Using Literature to Help Troubled Teenagers Cope with Family Issues

By Joan F. Kaywell | Go to book overview

CHAPTER 2
Coping with Parental Illness: Family Discord in Ordinary People

Pam B. Cole& Augustus Y. Napier


INTRODUCTION

When emotional or physical illness strikes a family member, the effects on children and other family members can be catastrophic. Families are unsettled; they are torn, and sometimes, when members are unable to cope, the family disintegrates. Though husbands and wives struggle in the wake of a spouse's illness or that of a child, children can suffer more since they have limited experiences dealing with pain and loss. Additionally, healthy spouses consumed by the demands of an ill family member and by their own disparate feelings can, without meaning to do so, lose sight of children's needs, leaving them feeling isolated, afraid, despondent, sometimes even depressed.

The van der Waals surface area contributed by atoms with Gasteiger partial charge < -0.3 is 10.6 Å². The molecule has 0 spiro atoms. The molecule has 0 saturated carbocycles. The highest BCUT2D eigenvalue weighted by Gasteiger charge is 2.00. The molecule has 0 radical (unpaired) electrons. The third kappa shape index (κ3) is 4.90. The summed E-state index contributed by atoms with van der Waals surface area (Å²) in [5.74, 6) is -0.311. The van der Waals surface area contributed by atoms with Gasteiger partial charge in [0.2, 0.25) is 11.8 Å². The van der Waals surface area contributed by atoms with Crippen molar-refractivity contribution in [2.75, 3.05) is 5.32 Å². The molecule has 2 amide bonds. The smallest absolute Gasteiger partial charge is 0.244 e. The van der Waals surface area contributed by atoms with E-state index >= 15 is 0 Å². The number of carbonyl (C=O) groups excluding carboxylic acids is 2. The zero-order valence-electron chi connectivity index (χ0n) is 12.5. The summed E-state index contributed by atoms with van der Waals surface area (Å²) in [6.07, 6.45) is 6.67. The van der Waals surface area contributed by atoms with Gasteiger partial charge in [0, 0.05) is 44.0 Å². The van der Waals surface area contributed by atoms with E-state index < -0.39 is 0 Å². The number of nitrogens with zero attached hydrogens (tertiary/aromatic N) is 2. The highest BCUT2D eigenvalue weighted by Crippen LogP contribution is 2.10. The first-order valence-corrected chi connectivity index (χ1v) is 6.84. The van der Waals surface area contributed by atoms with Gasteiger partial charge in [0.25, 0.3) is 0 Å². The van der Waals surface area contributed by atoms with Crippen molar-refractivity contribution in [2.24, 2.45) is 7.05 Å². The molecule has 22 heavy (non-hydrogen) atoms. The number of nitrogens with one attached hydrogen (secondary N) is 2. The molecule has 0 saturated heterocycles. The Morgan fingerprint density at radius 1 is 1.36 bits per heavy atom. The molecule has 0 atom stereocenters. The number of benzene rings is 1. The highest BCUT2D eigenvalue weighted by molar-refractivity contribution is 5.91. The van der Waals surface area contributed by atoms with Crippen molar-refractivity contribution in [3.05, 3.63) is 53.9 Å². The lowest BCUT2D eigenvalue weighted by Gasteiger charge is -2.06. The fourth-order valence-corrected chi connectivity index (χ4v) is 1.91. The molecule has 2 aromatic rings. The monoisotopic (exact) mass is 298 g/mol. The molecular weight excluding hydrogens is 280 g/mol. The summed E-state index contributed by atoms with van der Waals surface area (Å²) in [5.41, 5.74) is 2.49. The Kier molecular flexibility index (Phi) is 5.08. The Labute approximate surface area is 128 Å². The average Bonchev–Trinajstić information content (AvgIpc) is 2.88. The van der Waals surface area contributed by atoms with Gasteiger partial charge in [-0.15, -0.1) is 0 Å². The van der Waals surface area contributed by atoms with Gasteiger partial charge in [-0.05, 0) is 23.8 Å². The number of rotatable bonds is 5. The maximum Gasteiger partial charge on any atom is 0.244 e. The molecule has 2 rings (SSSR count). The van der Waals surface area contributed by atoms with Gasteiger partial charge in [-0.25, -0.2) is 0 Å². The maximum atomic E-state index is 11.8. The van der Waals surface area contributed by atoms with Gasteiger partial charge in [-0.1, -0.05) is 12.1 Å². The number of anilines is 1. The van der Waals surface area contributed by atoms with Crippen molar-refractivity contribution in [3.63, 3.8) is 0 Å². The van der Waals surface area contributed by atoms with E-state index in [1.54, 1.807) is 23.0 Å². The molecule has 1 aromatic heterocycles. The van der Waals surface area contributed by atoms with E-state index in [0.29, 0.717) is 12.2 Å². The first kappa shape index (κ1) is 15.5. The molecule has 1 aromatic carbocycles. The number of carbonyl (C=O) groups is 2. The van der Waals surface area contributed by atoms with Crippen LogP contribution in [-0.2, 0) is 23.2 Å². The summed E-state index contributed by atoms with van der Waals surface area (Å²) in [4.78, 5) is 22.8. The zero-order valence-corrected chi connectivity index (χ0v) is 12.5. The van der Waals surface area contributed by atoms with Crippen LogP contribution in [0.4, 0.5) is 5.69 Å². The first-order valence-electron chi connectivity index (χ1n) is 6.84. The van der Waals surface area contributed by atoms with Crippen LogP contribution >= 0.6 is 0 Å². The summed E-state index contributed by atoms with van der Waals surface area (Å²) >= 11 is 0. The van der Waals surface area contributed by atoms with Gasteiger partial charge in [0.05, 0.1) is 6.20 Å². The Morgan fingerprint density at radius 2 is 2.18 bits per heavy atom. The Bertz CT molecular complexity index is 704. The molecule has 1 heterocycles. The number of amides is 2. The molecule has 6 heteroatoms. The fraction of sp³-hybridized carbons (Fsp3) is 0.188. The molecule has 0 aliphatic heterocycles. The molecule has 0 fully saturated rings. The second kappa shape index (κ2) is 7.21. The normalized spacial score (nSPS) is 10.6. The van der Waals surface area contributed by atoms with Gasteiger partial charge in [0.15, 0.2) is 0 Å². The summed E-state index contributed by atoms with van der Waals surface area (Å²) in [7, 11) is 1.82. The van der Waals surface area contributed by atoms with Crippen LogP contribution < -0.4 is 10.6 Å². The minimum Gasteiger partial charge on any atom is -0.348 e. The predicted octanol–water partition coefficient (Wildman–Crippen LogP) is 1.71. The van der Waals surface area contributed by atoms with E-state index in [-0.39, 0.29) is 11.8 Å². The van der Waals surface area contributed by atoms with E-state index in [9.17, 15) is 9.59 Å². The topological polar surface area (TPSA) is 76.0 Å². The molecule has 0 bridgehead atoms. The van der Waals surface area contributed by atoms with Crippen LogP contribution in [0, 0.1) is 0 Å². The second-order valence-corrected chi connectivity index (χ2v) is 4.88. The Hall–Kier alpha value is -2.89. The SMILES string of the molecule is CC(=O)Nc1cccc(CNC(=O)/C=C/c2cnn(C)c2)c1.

In an effort to cope, children sometimes turn to peers or to trusted adults. More often than not, however, they try to cope with the situation alone, and because their experiences are limited, they often make harmful or unwise choices. Well-written children's and young adult (YA) literature which features characters who experience similar losses, pain, et cetera can provide support for troubled children looking for answers. Such literature can aid children in understanding that they are not alone, that many individuals their own age experience similar tragedies and develop good coping skills to deal with difficult family situations. Judith Guest Ordinary People is one such novel.


WHY ORDINARY PEOPLE?

Though a respectable body of literature exists that deals with family tragedies, specifically parental illnesses, Ordinary People ranks among the

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